These mutualisms may be symbiotic or non-symbiotic. The former kind generally tend to be coevolved and obligate whereas the latter are mostly facultative and not coevolved Most symbiotic mutualisms involve the supply of energy from sp. A to sp.
B, with B in turn benefiting.-1 by supplying it with breakdown products facilitating digestion, or supplying it with nutrients, or helping it environmentally (e.g. by providing shelter). Good examples are ruminants and their gut microbes which digest cellulose and provide vitamins and amino acids to the host animal. In lichens, ammonia is incorporated by algal partner into amino acids and vitamins, and vitamins are excreted by the alga. Symbiotic nitrogen fixation by Rhizobium in legume root nodules is another good example. Certain animals establish symbioses with bioluminescent microbes (Margulis, 1981); bioluminescence seems to benefit the animal in prey attraction, protection, communication and mate attraction.
In non-symbiotic mutualisms, the two species are physically unconnected (Boucher et al., 1982). Good examples are mutualisms involving ants. Pollination by mutualism with appropriate animal or insect is critical to sexual reproduction in most angiosperms. In this, pollen is transported in exchange for nectar.
Such animals as birds, bats, ants, mammals, etc., which disperse the seeds of plants furnish other examples of the phenomenon of non-symbiotic mutualism. Many organisms provide protection against predators, parasites, toxins (Joshi and Hollis, 1977), to the other partner which may be plant or animal; this partner in turn reciprocates by providing food, protection, etc., to its benefactor. Good example of such protective mutualism is the ant-acacia system in which the Acacia houses and feeds the ants, the ants in turn protecting and benefiting the plant. In general, mutualisms are prominent in tropical communities. Nonsymbiotic mutualisms tend to require environmental stability (Richardson, 1980) whereas symbiotic mutualisms seem to allow survival on marginal habitats. Mutualism has played an important role in the organization of many communities, e.
g., of flowering plants, whose diversity and dominance grew in tandem with those of their pollinators and dispersers (Burger, 1981). Symbiotic mutualisms tend to establish new “organisms” having two or more distinct genomes (from different species). While mutualisms can form without evolution (Janzen, 1980), some mutualisms are highly coevolved (Huxley, 1980: Janzen, 1979).
One of the best examples of an obligate mutualism is that between Yucca and Yucca moths. These moths are obligately dependent on the Yucca host plant for various life functions.
Sometimes a species never comes into physical contact with another species and yet they benefit each other’s fitness or population growth rates. Levine (1978) showed how two consumers, by decreasing competition and preventing competitive exclusion among their food resources, often benefit each other. This mutualism occurs as a result of the interaction of competition (which causes reduction of niche overlap) and the keystone predator effect: this mutualism thus seems to follow directly from competition and predation. Indirect mutualism is unlikely to occur in adjacent trophic levels. Examples chiefly occur in animals, not plants, since plants’ resources do not compete.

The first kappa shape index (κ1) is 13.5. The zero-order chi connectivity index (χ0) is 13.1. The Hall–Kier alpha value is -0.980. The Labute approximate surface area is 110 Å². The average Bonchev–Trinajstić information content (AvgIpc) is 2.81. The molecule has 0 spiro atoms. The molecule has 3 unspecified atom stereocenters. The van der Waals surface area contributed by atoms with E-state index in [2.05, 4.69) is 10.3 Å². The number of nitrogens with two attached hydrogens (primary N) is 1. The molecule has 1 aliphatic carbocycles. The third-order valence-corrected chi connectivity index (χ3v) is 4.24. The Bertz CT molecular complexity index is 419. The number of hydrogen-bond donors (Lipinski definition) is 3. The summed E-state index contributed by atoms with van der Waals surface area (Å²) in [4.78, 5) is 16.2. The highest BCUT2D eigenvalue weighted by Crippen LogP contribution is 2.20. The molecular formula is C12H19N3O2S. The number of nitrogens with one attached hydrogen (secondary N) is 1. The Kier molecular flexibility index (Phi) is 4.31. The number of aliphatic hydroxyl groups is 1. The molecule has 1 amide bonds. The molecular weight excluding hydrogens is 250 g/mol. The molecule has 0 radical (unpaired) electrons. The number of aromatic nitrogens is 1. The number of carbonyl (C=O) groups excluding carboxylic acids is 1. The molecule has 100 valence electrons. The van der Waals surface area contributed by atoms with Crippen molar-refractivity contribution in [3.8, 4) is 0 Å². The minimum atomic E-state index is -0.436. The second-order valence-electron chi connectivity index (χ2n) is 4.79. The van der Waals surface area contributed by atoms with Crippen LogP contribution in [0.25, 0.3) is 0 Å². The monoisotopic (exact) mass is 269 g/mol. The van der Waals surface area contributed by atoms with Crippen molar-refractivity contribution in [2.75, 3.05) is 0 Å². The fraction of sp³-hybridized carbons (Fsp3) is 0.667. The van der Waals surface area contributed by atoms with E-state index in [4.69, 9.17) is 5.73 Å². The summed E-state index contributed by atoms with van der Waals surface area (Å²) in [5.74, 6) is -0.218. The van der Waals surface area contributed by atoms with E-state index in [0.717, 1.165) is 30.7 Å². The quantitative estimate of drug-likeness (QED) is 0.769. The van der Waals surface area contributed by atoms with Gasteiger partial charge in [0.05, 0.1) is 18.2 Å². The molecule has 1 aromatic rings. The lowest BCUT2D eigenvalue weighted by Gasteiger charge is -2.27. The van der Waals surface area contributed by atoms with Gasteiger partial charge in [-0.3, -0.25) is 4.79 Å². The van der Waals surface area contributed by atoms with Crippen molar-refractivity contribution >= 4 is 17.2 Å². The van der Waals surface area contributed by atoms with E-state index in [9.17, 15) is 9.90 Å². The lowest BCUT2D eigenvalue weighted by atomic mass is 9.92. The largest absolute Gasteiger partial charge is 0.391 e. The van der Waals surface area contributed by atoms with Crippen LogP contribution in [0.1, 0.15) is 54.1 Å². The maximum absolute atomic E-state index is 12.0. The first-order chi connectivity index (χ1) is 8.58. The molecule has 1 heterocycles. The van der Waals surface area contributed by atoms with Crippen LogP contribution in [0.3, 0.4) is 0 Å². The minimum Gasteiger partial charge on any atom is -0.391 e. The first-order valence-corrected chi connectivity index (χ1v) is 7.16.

One example of indirect mutualism is that .which occurs among competing species. For instance, if sp. A competes with sp. B, and B with C, then A and C may show mutualism (Lawlor, 1979). Again, if A and C are both mutualistic with B, then A and C can benefit each other indirectly. Another illustration comes from species whose interactions with a third species reduce predation on each other.
In marine rocky intertidal communities, a green crab eats periwinkles which feed upon the seaweed Entermorpha. This alga furnishes cover for crabs, protecting them from seagulls. Where periwinkles are not controlled, another seaweed Chondrus (red alga) becomes dominant, but this cannot shelter crabs (Lubchenco, 1978).
This constitutes a complex example of indirect mutualism, since no direct interaction between crab and Entermorpha is known. An obligate coupling exists between Ficus and its insect pollinators. But in the vast majority of plants, the relationship between them and their pollinators is not so specialized or specific. According to Heinrich and Raven (1972), a flower must furnish sufficient reward to attract its pollinators, but it must also limit this reward so that the insects will go on to visit other plants of the species. Another intensively studied example of typical mutualistic interaction is the interaction between swollen-thorn Acacia with its associated pseudomyrmecine ants. Some migrant birds follow ant swarms and the position of a migrant bird species relative to the ant swarm is often determined by the presence or absence of other resident bird species.